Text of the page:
As Auston notes, when we don’t think of American Muslims as black, we don’t consider or address the ways in which black Muslims experience Islamophobia, or the way that being black and Muslim intersect to make Islamophobia doubly dangerous for black Muslims as we experience double the white supremacy.
At this present moment, no one experiences this as acutely as African Muslim immigrants. They find themselves at the intersection of criminalizing blacks and deporting immigrants. As journalist Tiziana Rinaldi noted, “Black people in America have a higher chance of coming in contact with the criminal justice system, which makes them more susceptible to police violence.” For African immigrants, “These encounters with police make them more deportable.”
And then on top of that consider what it means to be black, an immigrant Muslim from one of the seven banned countries, and a woman, subjected to a type of violence against the body endured through stop and frisk and other physical processes that include handcuffs and stir terror and, by the way, have been happening for a long time. When a black immigrant woman is pushed down and then pushed back when she attempts to resist, the assault is physical and emotional. She is left with shame when it is he who has done the despicable act. To be black and Muslim and woman means that I can’t help but associate my Somali sister, violated at the border, and who by the way looks like me, with my great foremother violated on the auction block.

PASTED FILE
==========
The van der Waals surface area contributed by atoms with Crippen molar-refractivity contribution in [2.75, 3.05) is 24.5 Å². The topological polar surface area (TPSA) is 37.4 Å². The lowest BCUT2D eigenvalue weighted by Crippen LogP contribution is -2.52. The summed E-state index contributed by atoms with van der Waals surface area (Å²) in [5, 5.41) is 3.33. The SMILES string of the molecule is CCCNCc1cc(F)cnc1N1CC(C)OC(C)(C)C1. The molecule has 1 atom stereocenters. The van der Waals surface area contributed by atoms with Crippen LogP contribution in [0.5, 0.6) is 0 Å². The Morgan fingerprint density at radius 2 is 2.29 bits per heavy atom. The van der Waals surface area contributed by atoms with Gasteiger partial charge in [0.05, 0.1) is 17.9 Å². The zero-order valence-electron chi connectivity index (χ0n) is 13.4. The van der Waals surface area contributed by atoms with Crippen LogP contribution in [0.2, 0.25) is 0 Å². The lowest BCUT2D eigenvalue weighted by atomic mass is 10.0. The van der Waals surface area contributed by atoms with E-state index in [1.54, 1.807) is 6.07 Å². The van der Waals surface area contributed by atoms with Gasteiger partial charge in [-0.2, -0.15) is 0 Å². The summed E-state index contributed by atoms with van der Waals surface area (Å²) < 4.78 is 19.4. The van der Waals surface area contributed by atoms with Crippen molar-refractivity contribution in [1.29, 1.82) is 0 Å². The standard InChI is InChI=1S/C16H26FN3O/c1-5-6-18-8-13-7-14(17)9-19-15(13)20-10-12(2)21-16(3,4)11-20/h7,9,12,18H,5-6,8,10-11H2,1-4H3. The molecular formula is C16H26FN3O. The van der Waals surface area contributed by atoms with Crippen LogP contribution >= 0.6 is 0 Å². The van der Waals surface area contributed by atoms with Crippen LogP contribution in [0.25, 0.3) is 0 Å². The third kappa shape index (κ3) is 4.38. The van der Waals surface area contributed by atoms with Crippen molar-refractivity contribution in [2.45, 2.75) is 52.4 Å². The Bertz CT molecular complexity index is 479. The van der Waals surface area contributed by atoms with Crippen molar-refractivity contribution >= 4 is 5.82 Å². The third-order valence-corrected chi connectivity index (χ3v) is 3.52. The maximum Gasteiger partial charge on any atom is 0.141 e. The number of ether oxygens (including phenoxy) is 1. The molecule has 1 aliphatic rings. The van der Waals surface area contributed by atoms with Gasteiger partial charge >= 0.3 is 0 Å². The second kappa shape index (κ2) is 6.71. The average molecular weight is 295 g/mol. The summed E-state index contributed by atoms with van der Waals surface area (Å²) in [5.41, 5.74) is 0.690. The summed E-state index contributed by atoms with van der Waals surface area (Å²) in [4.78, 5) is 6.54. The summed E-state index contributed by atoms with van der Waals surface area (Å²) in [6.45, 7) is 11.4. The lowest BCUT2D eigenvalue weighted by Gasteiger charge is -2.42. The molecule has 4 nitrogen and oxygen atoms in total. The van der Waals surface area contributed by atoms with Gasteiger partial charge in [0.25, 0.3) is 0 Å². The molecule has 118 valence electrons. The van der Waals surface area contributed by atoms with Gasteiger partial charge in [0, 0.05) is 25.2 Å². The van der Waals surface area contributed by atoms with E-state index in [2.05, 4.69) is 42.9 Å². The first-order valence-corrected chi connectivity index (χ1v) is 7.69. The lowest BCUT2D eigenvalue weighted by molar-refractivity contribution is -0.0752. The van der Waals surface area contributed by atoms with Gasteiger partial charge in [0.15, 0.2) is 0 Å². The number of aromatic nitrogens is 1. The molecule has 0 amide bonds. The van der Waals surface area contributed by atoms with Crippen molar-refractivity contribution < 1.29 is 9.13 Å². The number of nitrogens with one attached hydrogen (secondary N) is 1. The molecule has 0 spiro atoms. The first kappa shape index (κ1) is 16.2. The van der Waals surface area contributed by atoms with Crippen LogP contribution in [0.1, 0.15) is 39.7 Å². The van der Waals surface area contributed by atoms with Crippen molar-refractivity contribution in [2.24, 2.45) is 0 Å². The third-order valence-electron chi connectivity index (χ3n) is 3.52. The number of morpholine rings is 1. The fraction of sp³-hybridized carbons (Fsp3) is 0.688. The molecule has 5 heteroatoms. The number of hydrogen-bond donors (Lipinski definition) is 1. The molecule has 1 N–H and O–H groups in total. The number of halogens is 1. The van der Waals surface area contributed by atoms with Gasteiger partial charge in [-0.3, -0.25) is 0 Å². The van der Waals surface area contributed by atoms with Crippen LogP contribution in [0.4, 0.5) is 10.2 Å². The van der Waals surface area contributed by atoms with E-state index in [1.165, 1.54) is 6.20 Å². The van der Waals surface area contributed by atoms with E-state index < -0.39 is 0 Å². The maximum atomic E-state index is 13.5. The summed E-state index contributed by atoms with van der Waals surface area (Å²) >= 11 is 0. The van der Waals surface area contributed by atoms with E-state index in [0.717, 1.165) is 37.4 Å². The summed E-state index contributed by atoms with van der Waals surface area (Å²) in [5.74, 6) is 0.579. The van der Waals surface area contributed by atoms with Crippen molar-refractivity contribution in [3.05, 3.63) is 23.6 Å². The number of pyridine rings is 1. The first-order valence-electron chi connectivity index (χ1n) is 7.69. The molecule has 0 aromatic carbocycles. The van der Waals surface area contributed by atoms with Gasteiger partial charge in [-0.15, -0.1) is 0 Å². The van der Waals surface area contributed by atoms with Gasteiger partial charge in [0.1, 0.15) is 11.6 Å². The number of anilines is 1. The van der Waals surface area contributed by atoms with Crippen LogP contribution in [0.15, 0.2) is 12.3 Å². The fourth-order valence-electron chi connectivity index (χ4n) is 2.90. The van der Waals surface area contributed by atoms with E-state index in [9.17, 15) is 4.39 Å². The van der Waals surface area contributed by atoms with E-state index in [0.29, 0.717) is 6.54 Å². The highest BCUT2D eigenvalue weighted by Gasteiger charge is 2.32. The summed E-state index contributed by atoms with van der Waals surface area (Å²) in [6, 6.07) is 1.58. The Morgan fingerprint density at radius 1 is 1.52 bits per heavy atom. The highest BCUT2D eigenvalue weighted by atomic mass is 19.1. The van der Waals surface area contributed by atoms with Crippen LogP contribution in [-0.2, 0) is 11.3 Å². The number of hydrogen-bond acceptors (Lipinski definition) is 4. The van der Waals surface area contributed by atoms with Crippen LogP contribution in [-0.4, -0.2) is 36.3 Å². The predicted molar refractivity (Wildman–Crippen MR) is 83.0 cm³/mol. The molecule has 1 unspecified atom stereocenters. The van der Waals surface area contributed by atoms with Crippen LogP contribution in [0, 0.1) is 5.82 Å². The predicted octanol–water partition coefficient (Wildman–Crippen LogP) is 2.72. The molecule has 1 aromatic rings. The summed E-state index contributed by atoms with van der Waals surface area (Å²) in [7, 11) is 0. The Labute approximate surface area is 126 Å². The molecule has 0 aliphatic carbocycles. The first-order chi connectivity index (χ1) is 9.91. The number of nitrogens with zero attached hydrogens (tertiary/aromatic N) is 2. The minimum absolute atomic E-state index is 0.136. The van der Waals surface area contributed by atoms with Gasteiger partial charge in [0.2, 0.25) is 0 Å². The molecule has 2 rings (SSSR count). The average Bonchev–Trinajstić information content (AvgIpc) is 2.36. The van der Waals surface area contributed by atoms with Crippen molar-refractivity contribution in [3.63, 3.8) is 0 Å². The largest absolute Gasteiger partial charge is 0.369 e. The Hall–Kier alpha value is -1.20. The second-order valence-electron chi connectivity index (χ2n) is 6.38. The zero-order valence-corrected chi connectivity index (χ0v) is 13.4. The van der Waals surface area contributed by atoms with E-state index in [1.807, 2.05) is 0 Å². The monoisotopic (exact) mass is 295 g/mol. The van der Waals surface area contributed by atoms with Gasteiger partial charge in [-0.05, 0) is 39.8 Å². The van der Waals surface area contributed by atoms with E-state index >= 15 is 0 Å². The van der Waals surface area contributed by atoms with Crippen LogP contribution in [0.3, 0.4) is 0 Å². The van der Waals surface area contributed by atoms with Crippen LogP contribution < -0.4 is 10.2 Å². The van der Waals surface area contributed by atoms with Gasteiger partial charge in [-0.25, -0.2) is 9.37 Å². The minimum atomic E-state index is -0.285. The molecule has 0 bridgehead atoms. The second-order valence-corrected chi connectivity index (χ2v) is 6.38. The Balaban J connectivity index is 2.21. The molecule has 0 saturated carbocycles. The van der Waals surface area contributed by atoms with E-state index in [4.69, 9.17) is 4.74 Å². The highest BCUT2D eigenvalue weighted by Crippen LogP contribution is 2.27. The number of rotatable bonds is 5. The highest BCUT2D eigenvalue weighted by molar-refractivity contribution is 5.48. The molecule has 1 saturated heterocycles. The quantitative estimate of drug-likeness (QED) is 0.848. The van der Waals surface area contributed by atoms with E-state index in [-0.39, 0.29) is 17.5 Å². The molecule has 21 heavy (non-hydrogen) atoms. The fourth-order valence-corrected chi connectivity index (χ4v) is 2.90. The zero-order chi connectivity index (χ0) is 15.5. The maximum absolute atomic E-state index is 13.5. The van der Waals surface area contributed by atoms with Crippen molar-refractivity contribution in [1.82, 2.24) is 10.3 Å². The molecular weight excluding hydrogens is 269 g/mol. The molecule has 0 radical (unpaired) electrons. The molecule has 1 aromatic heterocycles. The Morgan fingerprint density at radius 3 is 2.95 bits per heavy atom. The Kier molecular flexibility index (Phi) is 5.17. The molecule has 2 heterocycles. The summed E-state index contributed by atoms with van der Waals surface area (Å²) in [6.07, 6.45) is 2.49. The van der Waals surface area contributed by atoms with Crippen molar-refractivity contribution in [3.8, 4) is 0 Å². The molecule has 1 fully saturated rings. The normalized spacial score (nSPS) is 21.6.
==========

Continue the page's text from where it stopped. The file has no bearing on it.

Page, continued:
To be black and Muslim means embracing a prophetic legacy of profound trust in and submission to God, a legacy of beauty, love, compassion, and justice as lived by the Prophet Muhammad, prayers and peace be upon him. And embracing the struggle to live that legacy as an African American woman in ways deeply meaningful to myself and others. In the rest of my talk, I share how that struggle has unfolded for me personally, to show that today, this intense moment to be black and Muslim is simply the newest chapter in an ongoing struggle for justice, freedom, and equality.
|Talk Slide - My parents in the Nation of Islam|
I described how this inheritance led me to write a book, American Muslim Women, that addresses a question crafted out of my conviction that Islam is a liberating faith. Does Islam overcome racial divisions in America. Because racism is a reality in Muslim communities in America and abroad, my book has provided a platform for activism in the form of raising consciousness of the ways in which we are all complicit in racism.
I gave an example of how I use my words to inspire reflection and change through an excerpt from a talk that I originally gave to an audience of 4000 Muslim women in Toronto, Canada in 2015. Here’s how I ended my talk at Emory, first a paragraph from my Toronto talk, and then fresh concluding thoughts on what it means to be black and Muslim today.